Increasing incidence of barbiturate intoxication in avian scavengers and mammals in Spain

Marta Herrero-villar, Inés S. Sánchez-barbudo, Pablo R. Camarero, Mark A. Taggart, Rafael Mateo

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14 Citations (Scopus)
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Pharmaceuticals are considered emerging contaminants in terms of impacts on wildlife. One chemical group of concern is euthanasia agents used in veterinary medicine. Here we present data on the occurrence of barbiturate
intoxication using samples collected from 2004 to 2020 of suspected wildlife and domestic animal poisoning cases in Spain (n = 3210). Barbiturate intoxication was seen in 3.4% (45/1334) of the total number of confirmed
intoxicated animals. Barbiturates were detected in 0.2% (1/448) of baits containing detectable poisons. The most frequently detected barbiturate was pentobarbital (42/45, 93.3%), but we also detected phenobarbital, barbital,
and thiopental (2.2% prevalence for each). Avian scavengers were most frequently affected by barbiturate intoxication (n = 36), especially Eurasian griffon vultures (Gyps fulvus) (n = 28). Median pentobarbital concentrations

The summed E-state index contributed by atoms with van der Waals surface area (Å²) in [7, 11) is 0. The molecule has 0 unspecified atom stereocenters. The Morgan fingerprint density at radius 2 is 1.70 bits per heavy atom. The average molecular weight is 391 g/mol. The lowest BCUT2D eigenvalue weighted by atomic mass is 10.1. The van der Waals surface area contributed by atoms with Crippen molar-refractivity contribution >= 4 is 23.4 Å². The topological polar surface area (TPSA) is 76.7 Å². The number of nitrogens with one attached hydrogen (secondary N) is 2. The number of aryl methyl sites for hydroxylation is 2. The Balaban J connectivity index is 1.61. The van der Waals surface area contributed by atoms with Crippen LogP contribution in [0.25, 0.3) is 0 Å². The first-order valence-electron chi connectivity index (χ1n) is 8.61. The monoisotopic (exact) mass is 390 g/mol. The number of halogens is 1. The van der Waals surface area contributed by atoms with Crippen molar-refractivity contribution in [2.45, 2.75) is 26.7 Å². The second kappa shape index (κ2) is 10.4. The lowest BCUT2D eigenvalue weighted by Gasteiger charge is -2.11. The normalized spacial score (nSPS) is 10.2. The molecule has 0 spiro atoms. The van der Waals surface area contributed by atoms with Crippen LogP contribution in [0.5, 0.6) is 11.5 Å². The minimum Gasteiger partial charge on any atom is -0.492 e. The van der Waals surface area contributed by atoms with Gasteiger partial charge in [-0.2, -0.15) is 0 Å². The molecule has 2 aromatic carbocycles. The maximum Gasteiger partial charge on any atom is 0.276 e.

detected in intoxicated griffon vultures was 27.3 mg kg􀀀 1 in gastric content and 38.1 mg kg􀀀 1 in liver, which highlights the acute effect of the chemical soon after ingestion. At least two large intoxication events affecting griffon vultures were related to the consumption of carcasses from euthanized livestock. We also found phenobarbital in a prepared bait linked to the intoxication of one Eurasian buzzard (Buteo buteo). This study highlights the need for stronger regulation of barbiturates to avoid secondary intoxications due to improper
disposal of euthanized livestock.
Original languageEnglish
Pages (from-to)117452
JournalEnvironmental Pollution
Early online date21 May 2021
Publication statusPublished - 1 Sept 2021


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